China's Notorious Toilet Paper Thieves Strike Again

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China's Notorious Toilet Paper Thieves Strike Again

In China, 1,500 rolls of toilet paper were stolen from public toilets in a park in just one week

Beijing:  China's notorious toilet paper thieves have struck again, stripping an urban public park in Chengdu city of 1,500 rolls in just one week, forcing authorities to consider installing facial recognition machines to beat the penny-pinching toilet paper bandits. 

As part of efforts in the nationwide "toilet revolution" campaign, management at the People's Park in Chengdu, the thriving capital of China's Sichuan province, began providing free toilet paper in all its restrooms from April 8. However, authorities found that the first batch of 1,500 rolls of toilet paper were gone in just seven days, the Chengdu Business Daily reported yesterday.

An official told the newspaper that an investigation found that 30 restrooms were emptied of toilet paper in just one hour.

The toilet paper thieves may cost the park up to 100,000 yuan (or approximately $14,528) a year, Feng Huiling, the official in charge of the People's Park, said, adding that some tourists have even been caught dismantling toilets' pedal flush handles to "sell them for money."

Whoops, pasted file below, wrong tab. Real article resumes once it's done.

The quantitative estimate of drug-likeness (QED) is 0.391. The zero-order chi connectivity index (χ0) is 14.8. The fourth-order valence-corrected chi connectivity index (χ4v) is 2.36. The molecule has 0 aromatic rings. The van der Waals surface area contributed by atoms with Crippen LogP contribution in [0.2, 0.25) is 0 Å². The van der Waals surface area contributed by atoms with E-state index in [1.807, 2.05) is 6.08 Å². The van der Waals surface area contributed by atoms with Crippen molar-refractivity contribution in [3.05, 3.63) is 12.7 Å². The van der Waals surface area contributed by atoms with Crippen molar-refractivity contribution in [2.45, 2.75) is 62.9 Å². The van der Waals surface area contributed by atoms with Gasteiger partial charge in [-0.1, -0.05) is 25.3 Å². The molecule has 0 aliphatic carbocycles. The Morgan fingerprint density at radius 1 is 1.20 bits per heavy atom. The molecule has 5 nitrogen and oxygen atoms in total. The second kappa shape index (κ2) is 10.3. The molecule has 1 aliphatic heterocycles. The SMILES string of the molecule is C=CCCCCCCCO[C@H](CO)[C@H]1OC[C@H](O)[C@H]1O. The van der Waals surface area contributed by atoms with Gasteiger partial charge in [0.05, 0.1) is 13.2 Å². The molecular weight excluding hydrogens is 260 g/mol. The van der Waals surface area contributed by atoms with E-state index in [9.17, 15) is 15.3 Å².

If the problem persists, they may follow the example of Beijing's Tiantan Park and install machines with face scanners to regulate use, state-run Global Times today quoted the official as saying.

Tiantan Park, home to the Temple of Heaven in Beijing, introduced six high-tech dispensers that dole out toilet paper only after conducting a facial scan. The pilot programme kicked off recently after authorities faced an increasing number of local residents raiding the public park's restrooms for toilet paper.

Visitors now must allow the machine to scan their faces before it dispenses about 60-centimetres of toilet paper. The software will will not dispense additional toilet paper within nine minutes of a person's first scan.

Tiantan Park claims a total of 30 rolls of paper were used in just one toilet on one day last winter, the majority of which were stolen, the Beijing Evening News reported in March.

"Sometimes we have to replenish the toilet paper every 20 minutes," a park attendant was quoted as saying.

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